Then, it’s up to the board of directors to decide what money will be used to pay for this project. “It depends on the association, the community and where they are, and their documents, and the size of the project,” says Lester. “The membership might have a vote or a say in the matter, but in general terms, the board of directors makes the final decision and then goes to membership for approval.”

To make an informed decision on a capital project, a board should have a team of experts to turn to. “The board, with the help of architects and engineers, should determine the approximate cost of the project to be funded, then the board or treasurer should reach out to financial advisors/mortgage brokers specializing in HOA loans to have the broker review the financials of the HOA, including existing debt and accounts in arrears,” says Korn. “After the broker determines the existing debt service and increase from the new loan, the board should review the impact of an increase in maintenance/ common charges on the owners.”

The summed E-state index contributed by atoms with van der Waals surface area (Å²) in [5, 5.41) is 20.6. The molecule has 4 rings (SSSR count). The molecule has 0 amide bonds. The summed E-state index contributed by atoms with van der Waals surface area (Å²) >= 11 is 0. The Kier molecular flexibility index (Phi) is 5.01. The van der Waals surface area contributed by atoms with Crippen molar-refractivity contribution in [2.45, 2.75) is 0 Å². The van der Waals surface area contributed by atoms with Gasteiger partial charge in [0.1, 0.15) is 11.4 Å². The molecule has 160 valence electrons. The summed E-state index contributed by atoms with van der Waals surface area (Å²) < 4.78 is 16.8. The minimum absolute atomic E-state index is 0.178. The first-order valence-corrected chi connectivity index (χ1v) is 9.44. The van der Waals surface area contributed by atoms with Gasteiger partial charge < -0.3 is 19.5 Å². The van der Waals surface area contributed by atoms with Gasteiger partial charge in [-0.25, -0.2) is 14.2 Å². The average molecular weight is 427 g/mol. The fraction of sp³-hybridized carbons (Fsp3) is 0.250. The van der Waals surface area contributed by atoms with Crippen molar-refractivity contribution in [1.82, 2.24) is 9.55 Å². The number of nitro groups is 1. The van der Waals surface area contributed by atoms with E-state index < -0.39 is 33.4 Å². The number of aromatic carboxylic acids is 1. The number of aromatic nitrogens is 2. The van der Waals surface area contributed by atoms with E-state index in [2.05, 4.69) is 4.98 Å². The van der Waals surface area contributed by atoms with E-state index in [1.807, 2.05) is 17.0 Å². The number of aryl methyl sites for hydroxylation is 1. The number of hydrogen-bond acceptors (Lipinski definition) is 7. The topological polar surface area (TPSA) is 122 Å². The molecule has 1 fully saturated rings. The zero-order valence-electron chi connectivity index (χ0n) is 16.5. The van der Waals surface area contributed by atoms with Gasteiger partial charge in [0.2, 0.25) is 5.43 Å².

An attorney can also help the board to understand the financial documents. “Then obviously they help with the closing of the loan with buyers,” says Lester.

Tricky Situation

Unfortunately, a building with no reserves for capital improvement projects or emergency repairs is becoming all too familiar. “Clearly, the board is at fault,” says Peddinghaus, “but it is feasible to obtain a loan with no reserves, with the understanding that part of the proceeds are dedicated to go into and build the reserve funds to a level at which the bank is comfortable.”

Peddinghaus also reminds the residents that the board has a fiduciary duty to the entire association to do what’s in their best interest. “Everything comes down to who those people are,” she says. “I’ve seen associations where the owners aren’t going to have any problems coming up with money when it’s needed, and [the association] doesn’t put anything in the bank. They just do a special assessment whenever they need more money.”